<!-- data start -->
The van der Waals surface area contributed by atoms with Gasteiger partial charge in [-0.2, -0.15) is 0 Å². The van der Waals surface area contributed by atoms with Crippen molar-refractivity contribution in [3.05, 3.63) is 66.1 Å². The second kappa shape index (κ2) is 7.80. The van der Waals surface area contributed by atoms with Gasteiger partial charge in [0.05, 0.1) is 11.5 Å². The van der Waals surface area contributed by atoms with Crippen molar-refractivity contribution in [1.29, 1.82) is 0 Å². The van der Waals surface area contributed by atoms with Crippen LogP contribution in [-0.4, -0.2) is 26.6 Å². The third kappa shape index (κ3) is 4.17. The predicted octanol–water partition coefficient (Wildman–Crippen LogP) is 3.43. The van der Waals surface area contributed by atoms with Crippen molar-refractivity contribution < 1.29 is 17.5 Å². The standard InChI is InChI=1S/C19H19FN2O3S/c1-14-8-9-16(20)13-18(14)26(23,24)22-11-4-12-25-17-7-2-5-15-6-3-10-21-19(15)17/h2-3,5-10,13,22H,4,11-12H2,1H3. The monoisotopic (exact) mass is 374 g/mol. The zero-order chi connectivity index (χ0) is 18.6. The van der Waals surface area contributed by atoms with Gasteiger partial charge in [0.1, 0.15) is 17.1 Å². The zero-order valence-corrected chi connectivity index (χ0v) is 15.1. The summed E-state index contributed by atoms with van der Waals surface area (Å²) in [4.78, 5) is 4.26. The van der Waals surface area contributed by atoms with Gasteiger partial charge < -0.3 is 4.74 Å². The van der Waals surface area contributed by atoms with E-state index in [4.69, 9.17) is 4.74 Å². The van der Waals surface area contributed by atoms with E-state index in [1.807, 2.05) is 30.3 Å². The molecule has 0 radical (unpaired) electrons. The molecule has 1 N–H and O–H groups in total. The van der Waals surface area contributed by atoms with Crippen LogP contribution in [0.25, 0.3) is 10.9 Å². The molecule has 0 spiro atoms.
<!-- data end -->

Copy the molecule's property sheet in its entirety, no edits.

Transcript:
The van der Waals surface area contributed by atoms with Gasteiger partial charge in [-0.2, -0.15) is 0 Å². The van der Waals surface area contributed by atoms with Crippen molar-refractivity contribution in [3.05, 3.63) is 66.1 Å². The second kappa shape index (κ2) is 7.80. The van der Waals surface area contributed by atoms with Gasteiger partial charge in [0.05, 0.1) is 11.5 Å². The van der Waals surface area contributed by atoms with Crippen molar-refractivity contribution in [1.29, 1.82) is 0 Å². The van der Waals surface area contributed by atoms with Crippen LogP contribution in [-0.4, -0.2) is 26.6 Å². The third kappa shape index (κ3) is 4.17. The predicted octanol–water partition coefficient (Wildman–Crippen LogP) is 3.43. The van der Waals surface area contributed by atoms with Crippen molar-refractivity contribution < 1.29 is 17.5 Å². The standard InChI is InChI=1S/C19H19FN2O3S/c1-14-8-9-16(20)13-18(14)26(23,24)22-11-4-12-25-17-7-2-5-15-6-3-10-21-19(15)17/h2-3,5-10,13,22H,4,11-12H2,1H3. The monoisotopic (exact) mass is 374 g/mol. The zero-order chi connectivity index (χ0) is 18.6. The van der Waals surface area contributed by atoms with Gasteiger partial charge in [0.1, 0.15) is 17.1 Å². The zero-order valence-corrected chi connectivity index (χ0v) is 15.1. The summed E-state index contributed by atoms with van der Waals surface area (Å²) in [4.78, 5) is 4.26. The van der Waals surface area contributed by atoms with Gasteiger partial charge < -0.3 is 4.74 Å². The van der Waals surface area contributed by atoms with E-state index in [4.69, 9.17) is 4.74 Å². The van der Waals surface area contributed by atoms with E-state index in [1.807, 2.05) is 30.3 Å². The molecule has 0 radical (unpaired) electrons. The molecule has 1 N–H and O–H groups in total. The van der Waals surface area contributed by atoms with Crippen LogP contribution in [0.25, 0.3) is 10.9 Å². The molecule has 0 spiro atoms.